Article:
For years, those of us who write about the electric vehicle industry have been citing the lack of ads for EVs as evidence that automakers aren’t serious about selling them. So now that Jaguar and Audi have started airing some commercials for their new EVs, it’s only fair that we call attention to their efforts.
Above: Jaguar I-PACE ad (Source: Charged via Jaguar)
Several TV campaigns have referred to EVs over the years, but until recently most of the majors’ marketing moves have been ham-handed or downright counter-productive. Toyota and Lexus have run several anti-EV ad campaigns, including one that ridiculed the BMW i3 and another that disparaged plug-in vehicles in general.
Bizarrely, a couple of automakers have run ads that seem designed to convince consumers not to buy their own EVs - a Superbowl spot for the Audi e-tron appeared to depict it as a dream car for the far future, and a recent ad for the Toyota Corolla Hybrid celebrated the fact that it doesn’t have to be plugged in. (Oh, the irony! Toyota’s Prius Prime PHEV is currently the second-best-selling plug-in vehicle in the US.)
One bright spot was a 2014 ad for the VW e-Golf that reunited William Shatner and Leonard Nimoy to present an EV as the pinnacle of technology. More recently, as part of its penance for the Dirty Diesel Debacle, VW has been required to run brand-neutral ads for EVs, and one of these ironically featured the Chevy Bolt. (We’ve seen no TV ads for the Bolt, but GM has done some substantial print campaigns.)
Above: It's doubtful, but if Tesla ever decides to run TV commercials, they need to do something with these guys (Youtube: TurbometalChannel)
Electrek’s Fred Lambert says his favorite ad for electric vehicles is actually a print spot for the Dodge Challenger Demon, which claims that the gas-guzzling sports car has the best performance on the market, but includes fine print clarifying that the “best” claim excludes EVs.
The latest crop of ads represents a new generation, with a new and much more positive message. Four new TV spots extol the advantages of EVs, and just as importantly, make it clear that they are available to buy now.
Nissan’s new ad for the LEAF equates driving an EV to soaring through the air, saying, “This is how driving should feel.”
Above: New commercial for the Jaguar I-PACE (Youtube: Jaguar Canada)
In an exhilarating ad from Jaguar, the I-PACE takes a late-night lap of the famous Monaco Grand Prix circuit, and Jag tells us to “Roar Silently.” This is quite fitting, because I-PACEs do in fact race in the eTrophy series, in conjunction with Formula E, and popularizing e-racing is a great to make consumers aware of EVs’ superior performance.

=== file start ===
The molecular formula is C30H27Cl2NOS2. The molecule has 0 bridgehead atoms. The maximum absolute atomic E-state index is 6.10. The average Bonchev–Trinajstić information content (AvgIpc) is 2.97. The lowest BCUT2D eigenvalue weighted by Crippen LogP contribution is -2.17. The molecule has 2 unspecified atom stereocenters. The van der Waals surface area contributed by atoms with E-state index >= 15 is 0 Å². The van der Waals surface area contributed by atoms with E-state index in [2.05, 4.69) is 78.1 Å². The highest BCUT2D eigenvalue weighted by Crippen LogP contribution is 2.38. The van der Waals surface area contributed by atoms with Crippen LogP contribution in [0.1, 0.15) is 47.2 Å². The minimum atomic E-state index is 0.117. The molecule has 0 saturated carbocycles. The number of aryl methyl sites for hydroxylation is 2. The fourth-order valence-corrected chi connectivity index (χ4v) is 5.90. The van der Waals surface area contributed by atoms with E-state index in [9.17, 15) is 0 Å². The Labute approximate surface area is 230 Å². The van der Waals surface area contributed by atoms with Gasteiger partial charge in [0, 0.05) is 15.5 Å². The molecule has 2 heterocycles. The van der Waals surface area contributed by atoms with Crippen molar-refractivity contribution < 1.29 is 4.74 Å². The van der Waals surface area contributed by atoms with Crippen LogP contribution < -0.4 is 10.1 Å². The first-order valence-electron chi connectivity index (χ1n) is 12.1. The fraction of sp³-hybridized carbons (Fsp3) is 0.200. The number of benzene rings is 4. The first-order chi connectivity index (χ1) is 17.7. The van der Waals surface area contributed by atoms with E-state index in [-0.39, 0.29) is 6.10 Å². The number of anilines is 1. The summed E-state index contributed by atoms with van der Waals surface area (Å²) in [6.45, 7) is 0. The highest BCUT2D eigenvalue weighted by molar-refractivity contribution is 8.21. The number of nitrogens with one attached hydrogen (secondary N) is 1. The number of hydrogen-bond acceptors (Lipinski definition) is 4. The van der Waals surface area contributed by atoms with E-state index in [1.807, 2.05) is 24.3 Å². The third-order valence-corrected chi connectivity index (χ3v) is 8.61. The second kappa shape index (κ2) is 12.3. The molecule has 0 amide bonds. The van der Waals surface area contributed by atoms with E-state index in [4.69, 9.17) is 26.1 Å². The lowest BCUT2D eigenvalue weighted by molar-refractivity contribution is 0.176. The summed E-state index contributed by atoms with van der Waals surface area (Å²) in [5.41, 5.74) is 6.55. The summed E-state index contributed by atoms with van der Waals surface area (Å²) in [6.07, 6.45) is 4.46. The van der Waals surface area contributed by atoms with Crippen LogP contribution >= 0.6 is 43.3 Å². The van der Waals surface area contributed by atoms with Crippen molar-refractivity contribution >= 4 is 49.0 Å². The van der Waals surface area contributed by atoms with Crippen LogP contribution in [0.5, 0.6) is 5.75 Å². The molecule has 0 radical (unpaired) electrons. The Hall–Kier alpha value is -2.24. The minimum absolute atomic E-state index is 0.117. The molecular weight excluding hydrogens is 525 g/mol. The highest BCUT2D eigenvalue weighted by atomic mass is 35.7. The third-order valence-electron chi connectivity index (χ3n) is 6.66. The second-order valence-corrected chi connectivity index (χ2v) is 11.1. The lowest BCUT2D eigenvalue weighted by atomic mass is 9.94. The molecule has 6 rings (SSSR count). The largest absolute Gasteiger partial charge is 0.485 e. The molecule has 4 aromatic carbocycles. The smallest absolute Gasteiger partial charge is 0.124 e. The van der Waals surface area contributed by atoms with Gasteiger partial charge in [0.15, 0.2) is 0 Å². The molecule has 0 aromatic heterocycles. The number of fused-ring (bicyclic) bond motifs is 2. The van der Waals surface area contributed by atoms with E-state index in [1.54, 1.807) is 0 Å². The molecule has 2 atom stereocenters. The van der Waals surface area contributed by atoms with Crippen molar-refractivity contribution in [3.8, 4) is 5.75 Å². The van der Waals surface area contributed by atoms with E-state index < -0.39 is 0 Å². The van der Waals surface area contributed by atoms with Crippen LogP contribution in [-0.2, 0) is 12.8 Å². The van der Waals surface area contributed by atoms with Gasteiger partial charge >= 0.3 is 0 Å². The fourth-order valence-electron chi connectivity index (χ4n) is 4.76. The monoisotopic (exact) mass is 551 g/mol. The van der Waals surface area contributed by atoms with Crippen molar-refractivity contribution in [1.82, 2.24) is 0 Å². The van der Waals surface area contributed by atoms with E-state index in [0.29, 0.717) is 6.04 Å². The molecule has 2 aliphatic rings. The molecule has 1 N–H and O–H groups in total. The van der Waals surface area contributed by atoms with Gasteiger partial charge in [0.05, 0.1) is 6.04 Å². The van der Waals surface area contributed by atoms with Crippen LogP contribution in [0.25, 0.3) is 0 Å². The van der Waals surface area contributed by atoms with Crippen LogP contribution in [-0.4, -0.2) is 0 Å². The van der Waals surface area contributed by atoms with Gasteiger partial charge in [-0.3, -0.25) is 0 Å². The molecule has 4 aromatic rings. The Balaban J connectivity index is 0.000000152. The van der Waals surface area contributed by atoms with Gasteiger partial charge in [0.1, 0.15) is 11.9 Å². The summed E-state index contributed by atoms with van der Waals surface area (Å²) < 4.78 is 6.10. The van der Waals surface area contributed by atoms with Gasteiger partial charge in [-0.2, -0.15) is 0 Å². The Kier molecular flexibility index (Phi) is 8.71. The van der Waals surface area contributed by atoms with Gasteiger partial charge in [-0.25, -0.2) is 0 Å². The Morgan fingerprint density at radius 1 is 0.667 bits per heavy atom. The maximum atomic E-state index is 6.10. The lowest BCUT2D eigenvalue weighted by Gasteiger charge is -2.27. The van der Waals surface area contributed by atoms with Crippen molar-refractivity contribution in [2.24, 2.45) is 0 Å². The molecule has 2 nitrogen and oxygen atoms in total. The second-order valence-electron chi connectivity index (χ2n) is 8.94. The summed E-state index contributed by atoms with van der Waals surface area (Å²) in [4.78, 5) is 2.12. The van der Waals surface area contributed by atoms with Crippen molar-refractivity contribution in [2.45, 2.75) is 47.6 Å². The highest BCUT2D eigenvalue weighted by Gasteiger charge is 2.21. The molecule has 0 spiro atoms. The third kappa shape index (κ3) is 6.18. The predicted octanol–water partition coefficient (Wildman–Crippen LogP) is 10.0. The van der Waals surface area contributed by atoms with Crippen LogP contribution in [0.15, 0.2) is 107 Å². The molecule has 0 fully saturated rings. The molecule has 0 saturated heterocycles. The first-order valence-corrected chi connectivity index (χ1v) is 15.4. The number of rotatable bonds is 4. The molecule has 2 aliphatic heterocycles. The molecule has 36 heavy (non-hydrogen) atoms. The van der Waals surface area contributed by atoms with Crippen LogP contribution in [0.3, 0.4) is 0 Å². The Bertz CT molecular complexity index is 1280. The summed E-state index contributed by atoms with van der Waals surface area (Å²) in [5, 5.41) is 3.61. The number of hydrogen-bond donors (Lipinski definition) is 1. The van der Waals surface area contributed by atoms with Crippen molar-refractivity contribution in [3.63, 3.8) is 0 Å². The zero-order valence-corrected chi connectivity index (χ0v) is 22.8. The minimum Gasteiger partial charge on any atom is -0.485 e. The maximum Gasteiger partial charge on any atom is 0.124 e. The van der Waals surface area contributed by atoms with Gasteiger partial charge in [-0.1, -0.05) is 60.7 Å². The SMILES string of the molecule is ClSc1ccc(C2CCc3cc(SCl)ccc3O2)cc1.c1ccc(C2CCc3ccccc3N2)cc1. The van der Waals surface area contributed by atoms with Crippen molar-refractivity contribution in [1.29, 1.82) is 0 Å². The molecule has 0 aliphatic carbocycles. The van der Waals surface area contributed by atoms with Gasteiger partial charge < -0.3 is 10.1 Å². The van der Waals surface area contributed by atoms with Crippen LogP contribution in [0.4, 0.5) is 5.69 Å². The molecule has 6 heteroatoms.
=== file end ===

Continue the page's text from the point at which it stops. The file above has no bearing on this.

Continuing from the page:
The best of the new EV ads is a TV spot for the Audi e-tron, which tackles some of the commonly-heard objections to going electric head-on. A skeptical buyer is buffeted and battered as an e-tron tears through sand, snow and rain at top speed, and keeps pace with a Formula E racer (Audi also sponsors a Formula E team). Finally, a smiling family plugs in at a gleaming modern charging station, far from the grubby and chaotic gas station.
This is exactly the kind of message we need to see, as surveys continue to show that consumers suffer from many misconceptions about EVs (some rational, others ridiculous). But my favorite bit is at the end: “Reserve the all-electric e-tron SUV. Secure yours today.” Yes, folks, it’s an electric SUV, and it’s available to buy now (Audi began delivering the e-tron to US dealerships in April, and it sold 856 units in May).
Above: Audi's narrator concludes, "Maybe an electric car isn't for you after all, or is it?" (Above: Audi USA)
In fact, Audi has been running a number of campaigns for the e-tron in the mass media. Early this year, TV ads running in England showed off the new EV’s off-road capabilities, and a billboard in Berlin cocked a snook at Tesla, calling the e-tron a “Musk-Have.” Billboards advertising the e-tron have recently proliferated around Los Angeles.
An electric Audi even appeared in the latest Avengers movie, although the effect was spoiled by some clueless wonder, who saw fit to dub in a roaring gas engine noise. (Teslas have also shown up in a couple of racing video games, complete with tailpipes and vroom-vroom engine sounds.)